REGARDING COLOR IN ROOM DESIGN

 

What Six Favorite Colors Would You Fill In?  Yellow, Blue, Red + Green, Orange, Violet?

What Six Favorite Colors Would You Fill In? Yellow, Blue, Red + Green, Orange, Violet?

Taking time for literary effort in the midst of a bathroom remodel, I put down design thoughts, in preparation for selecting just the right paint for a bathroom’s walls. The bathroom is an upstairs, five- by five-foot personal space.  The tile is laid down on floor and shower walls, and it strikes me as statement tile, as in a statement piece of jewelry, now that I see the many tiles together.  “Statement” in jewelry means that the piece attracts other people’s eyes to the wearer, or has power to evoke emotions, i.e., it is not an everyday ornament.  My tiles make a statement because they have “movement.”  The thirteen- by thirteen-inch porcelain tiles, not shiny but more like very fine-grit sandpaper, are cream colored and sport tan and grey veins running through on the diagonal.  My tile-layer man headed the veins, some effused, more cloudlike than threadlike, all in the same direction.  Imagine how busy my small room could have stated itself had he done otherwise!

Tile having been laid, it is time to decide on wall paint color.  This is a big decision.  I believe the pleasure found in a living space is a result of the harmony of colors and structures amalgamated.  To help me find where to start, I scan through a several-years-old Architectural Digest.  One can count on design inspiration from that magazine.

A quote from the late Baroness Marie-Hélène de Rothschild, the “Queen of Paris” as the press of decades past was fond of calling her, appeals to my design preferences for layers of texture, subtle contrasts of many related colors, and the inclusion of some lustrous metal and solid black:  She said, “I love mixing things together—they always end up in harmony.”

A Medium-sized Pot With Interesting Shapes

A Medium-sized Pot With Interesting Shapes

A Turquoise Not Calling Attention To Itself

A Turquoise Not Calling Attention To Itself

Of course the amount of living space available at her supreme level, wherein the entire globe was her shopping mall, she was probably thinking of ancient materials in 17th-century paired or grouped statues, giant Grecian urns, or tapestries sold from the Massif Centrál of her beloved France, the Netherlands of her birth, or exotic foreign places.  Her station in life gave access to opulent, rare, or exquisitely handcrafted objects and furniture, textiles fringed or tasseled, Indonesian batiks, and more.  Her eponymous style of décor, le style Marie-Hélène de Rothschild, is unvaryingly associated with wealth and richness.  I encourage my furtherance in color insight with the following quote for the day, also copying it to my talented cousin in design, Robbie Hansen, who has helped our family live with good design:  The Baroness said of a newly built chalet, “When I saw it, I said to myself, Now you’ve got to do it up.”  She called in François Catroux, never far from her in such ventures, states the magazine article, and said of him, “I think a designer, no matter how gifted he is, can’t do a thing unless he has a strong personality to deal with.”

The Architectural Digest: The International Magazine of Interior Design, Collector’s Edition, May 2004, where I found the above quotes, has helped me understand what I am looking for in my five-by-five personal bathroom—a comingling of visual excitement presented by my tiles, together with a cream-colored showpiece that is my Ronbow vanity with black-granite top.  Add the unexpected solid-black recessed mirrored medicine chest (yes, these once common then disappeared cabinets are back), and the cozy comfort of a pale  straw-colored, thickly painted wall.  But, wait a minute, there’s a world of change out there, and I could take a risk . . . perhaps I’ll finish with a mid-tone deep grey purple, inspired by my cousin’s dining-room walls.  Admittedly hers are much taller walls, loaded with gold sconces, Egyptian or Roman vases, and an exorbitant chandelier.  Or maybe I’ll search out an Indonesian batik shower curtain for the end splash.  However the outcome,  the big decision of what color to paint the walls has put me deeply involved in the world of color. I am learning, and it reminds me of being in young love—you feel the vitality of being alive and able to select and finally commit.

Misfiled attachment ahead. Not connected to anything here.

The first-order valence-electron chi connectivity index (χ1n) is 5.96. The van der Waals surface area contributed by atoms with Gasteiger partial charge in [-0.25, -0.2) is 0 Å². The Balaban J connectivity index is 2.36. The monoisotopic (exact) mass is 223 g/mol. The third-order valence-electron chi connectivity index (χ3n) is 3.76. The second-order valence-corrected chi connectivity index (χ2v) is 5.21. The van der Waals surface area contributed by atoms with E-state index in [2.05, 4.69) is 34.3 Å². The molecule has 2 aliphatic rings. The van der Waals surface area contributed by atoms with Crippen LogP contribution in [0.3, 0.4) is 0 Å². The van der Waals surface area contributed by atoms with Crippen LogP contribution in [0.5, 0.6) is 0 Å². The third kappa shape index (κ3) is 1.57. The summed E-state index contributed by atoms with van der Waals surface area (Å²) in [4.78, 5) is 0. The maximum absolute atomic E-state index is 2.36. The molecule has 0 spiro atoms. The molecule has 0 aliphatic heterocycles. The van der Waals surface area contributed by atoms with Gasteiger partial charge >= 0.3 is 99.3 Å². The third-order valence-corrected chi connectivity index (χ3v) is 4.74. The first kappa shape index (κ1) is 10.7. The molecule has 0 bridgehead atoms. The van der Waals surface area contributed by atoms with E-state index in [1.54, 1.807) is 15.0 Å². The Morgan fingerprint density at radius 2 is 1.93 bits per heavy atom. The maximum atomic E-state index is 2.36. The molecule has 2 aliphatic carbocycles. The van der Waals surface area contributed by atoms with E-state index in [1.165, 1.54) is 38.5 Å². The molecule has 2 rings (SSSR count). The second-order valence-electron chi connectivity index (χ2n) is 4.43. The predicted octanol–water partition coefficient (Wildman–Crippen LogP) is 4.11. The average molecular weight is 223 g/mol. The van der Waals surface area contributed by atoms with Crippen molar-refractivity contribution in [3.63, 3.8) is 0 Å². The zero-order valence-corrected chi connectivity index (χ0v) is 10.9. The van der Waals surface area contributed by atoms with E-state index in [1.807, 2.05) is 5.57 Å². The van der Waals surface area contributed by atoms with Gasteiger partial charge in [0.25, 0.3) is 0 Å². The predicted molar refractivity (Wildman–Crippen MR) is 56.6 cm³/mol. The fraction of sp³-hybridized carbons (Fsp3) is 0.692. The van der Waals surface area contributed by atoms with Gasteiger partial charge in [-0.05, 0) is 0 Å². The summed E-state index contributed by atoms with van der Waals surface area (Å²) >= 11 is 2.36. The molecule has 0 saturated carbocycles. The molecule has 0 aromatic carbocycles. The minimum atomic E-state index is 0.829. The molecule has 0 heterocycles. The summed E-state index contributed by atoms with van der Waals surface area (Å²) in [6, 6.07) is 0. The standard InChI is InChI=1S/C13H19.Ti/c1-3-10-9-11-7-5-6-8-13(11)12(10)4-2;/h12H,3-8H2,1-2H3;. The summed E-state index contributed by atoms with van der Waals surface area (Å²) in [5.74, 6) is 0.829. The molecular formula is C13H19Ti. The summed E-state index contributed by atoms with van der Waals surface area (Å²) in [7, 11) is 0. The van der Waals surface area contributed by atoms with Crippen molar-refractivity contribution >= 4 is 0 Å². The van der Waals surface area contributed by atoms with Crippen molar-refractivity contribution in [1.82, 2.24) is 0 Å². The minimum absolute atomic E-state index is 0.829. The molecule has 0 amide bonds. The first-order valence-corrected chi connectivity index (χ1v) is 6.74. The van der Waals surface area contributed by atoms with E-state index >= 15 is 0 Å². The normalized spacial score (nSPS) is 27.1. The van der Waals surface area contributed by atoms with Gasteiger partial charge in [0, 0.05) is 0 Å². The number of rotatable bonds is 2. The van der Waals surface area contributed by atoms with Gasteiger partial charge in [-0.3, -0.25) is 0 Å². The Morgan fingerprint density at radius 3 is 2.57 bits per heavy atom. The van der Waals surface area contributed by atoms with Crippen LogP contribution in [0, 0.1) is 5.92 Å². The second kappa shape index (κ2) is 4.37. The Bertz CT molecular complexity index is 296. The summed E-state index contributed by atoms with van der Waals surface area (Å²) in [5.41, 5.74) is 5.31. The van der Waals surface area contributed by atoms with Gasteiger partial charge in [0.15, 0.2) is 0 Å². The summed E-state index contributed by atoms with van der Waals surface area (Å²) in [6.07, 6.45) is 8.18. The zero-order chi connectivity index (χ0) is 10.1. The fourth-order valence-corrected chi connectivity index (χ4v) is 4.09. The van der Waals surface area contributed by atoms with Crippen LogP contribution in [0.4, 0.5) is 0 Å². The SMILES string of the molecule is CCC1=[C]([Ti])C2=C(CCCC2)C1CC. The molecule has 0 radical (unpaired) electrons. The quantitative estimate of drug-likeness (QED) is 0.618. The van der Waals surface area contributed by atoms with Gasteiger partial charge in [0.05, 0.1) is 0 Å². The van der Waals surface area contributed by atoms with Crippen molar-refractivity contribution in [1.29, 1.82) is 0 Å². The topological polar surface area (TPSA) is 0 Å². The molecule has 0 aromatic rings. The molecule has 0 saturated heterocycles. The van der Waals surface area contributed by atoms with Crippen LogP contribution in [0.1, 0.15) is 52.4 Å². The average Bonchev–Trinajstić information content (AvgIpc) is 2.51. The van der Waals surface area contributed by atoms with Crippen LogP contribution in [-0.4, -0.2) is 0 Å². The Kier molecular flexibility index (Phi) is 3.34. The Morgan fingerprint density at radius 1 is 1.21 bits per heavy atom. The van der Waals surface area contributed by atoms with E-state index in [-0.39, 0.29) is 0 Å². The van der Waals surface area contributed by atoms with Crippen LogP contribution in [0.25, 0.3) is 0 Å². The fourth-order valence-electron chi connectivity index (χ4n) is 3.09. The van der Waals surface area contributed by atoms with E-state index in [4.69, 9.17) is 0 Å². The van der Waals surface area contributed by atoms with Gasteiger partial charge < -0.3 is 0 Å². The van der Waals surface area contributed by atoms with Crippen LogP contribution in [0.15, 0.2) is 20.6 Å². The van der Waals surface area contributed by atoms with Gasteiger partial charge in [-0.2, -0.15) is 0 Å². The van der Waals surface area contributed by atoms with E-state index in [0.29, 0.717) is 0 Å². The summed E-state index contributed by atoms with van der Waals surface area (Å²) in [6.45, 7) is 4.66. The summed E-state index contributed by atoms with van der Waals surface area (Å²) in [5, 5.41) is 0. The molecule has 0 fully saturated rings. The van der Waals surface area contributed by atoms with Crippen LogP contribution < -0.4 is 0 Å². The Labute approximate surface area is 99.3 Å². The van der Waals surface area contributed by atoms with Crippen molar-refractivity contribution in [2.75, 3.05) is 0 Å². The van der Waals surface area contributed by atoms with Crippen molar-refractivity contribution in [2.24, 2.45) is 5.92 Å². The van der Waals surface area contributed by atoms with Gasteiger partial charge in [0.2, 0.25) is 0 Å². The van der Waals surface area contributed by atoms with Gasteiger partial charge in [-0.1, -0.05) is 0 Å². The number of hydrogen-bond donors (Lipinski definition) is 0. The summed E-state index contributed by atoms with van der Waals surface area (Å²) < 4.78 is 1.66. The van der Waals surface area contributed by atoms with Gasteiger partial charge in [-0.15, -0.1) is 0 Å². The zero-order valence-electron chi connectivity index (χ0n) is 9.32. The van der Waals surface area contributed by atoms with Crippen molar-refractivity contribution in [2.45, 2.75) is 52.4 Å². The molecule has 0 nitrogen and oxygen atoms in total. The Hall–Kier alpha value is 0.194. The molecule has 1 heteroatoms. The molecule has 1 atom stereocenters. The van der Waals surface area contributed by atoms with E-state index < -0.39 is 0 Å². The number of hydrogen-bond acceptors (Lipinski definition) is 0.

Purple is a highfalutin color.  It is marketed as causing an intuitive mood.

Purple is a highfalutin color. It is marketed as causing an intuitive mood.

PROPERTY MAINTENANCE: Ninety-foot Trees Artfully Trimmed

Caring for outdoor property can be richly rewarding.  Our summer of 2011 investment in the artfulness and health of our tall trees proved to be a memorable spectator experience, almost like watching performance art.  For three days, we observed a skilled Tree Crew work to beautify old oak trees of almost a hundred feet in height. The climber deftly pruned the small limbs and foliage, as though the trees were sculptures, and then his ground crew, with ropes and chain saws, gently swung any big limbs he cut onto the ground, sawed them small for carrying, and rid the yard of all debris efficiently.  My husband and I photographed the crew extensively.  I post a couple of photos for your enjoyment.

Pablo, preparing to go up 75 feet in the bucket, then walk out, spikes on soles

PABLO, Tree Worker, Climber

Four men on the ground watch the climber.

"Out On A Limb," but with harnesses, spikes, & manlifts, the meaning changes.

 

I have a habit of searching through a book I’ve had for forty years, Bartlett’s Familiar Quotations, for a poetic turn of phrase.  For this post in patnotes.com, I read a dozen or so quotes listed in the index under the word “trees.”   Nothing interested me much except these sentences by a Japanese writer, Matsuo Basho (1644-1694).  He lived a short life, a fact making these lines meaningful:

“My body, now close to fifty years of age, has become an old tree that bears bitter peaches,

a snail which has lost its shell,

a bagworm separated from its bag;

it drifts with the winds and clouds that know no destination.”


in Anthology of Japanese Literature, edited by Donald Keene (1955)

 

YARDWORK IN JUNE, 2011

I DEDICATE this gardening/yardwork post to my late cousin Sue who kept an immaculate home and patio with flower garden in the Dallas, Texas area.  The loving gardening and yardwork effort was rewarded with the community honor of Yard of the Month.  Needless to say, her hospitality was sublime.  Sue was so pretty, with an alluring humble nature, and a voice that engaged your interest.  She will be greatly missed by her husband, caregivers, and three daughters.  She was adored by her granddaughters, and a help to those coming her way.